Registering all three types of intellectual property (IP) creates an impenetrable shield for a company’s “brainchild”. In case of product copying or imitation, a company can leverage all three protections to seek enforcement through Vietnamese authorities via administrative measures (confiscation of infringing products, destruction, administrative fines), civil remedies (demanding the infringer to cease infringement, apologize, issue public correction, and compensate for damages), or criminal prosecution. Note that criminal penalties do not apply to industrial design infringement.

5. Select the right IP “weapons” for each country

Vietnam is a key market, but businesses aiming to conquer international markets should carefully plan to register for IPR protection in each specific country. The rules and mechanisms for protecting trademarks, and especially industrial designs, can vary significantly across nations. Therefore, a “one size fits all” IP strategy can pose significant risks. Businesses should consult with IP lawyers who have international experience to develop tailored IP strategies for each target country, thereby choosing the most effective solutions that save both time and costs.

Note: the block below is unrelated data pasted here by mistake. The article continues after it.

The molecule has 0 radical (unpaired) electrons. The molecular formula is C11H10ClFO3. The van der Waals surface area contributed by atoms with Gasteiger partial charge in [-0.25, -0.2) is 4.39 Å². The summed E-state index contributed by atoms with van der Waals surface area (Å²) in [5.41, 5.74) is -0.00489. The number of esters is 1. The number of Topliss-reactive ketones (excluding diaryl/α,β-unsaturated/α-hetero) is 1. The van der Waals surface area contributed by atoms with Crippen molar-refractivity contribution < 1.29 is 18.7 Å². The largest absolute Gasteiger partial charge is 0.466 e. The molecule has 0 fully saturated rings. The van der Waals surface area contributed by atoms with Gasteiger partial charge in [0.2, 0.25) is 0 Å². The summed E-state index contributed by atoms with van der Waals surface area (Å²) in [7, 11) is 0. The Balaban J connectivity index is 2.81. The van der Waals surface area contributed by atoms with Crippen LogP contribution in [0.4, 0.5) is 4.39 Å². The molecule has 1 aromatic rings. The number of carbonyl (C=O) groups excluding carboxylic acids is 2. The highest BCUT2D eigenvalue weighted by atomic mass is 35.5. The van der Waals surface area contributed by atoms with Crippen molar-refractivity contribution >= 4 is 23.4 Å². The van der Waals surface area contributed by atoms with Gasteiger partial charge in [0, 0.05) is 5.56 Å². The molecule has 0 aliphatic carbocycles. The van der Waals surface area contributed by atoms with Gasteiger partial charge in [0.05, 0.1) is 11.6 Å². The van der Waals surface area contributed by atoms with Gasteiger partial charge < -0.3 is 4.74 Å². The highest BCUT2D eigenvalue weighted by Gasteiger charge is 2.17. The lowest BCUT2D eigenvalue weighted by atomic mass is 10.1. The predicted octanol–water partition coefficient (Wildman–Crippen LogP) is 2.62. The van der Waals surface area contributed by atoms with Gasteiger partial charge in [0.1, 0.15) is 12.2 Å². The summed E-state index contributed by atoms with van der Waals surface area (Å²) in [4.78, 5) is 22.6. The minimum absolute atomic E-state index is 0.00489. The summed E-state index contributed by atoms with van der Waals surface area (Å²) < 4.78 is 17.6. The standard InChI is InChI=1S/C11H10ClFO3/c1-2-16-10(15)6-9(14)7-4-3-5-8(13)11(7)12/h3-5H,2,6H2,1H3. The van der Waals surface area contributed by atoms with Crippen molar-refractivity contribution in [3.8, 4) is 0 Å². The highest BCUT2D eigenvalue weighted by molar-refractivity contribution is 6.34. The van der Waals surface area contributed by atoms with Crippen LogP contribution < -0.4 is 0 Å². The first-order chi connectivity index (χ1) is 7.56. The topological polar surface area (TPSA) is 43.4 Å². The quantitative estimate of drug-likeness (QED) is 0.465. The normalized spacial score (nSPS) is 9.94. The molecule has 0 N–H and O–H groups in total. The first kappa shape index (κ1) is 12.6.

6. Advice for your journey to conquer the Vietnamese market

  • Strategic planning: From the early stages of product development, businesses should plan their intellectual property rights (IPRs) protection. It’s crucial to define clear goals, identify potential customers, and analyze competitive products to build an effective IP strategy.
  • Act quickly and decisively: n Vietnam, the “first to file” principle applies to trademark and industrial design applications. Applying early is crucial and acts as the most powerful “weapon” in protecting the unique design and brand of your product.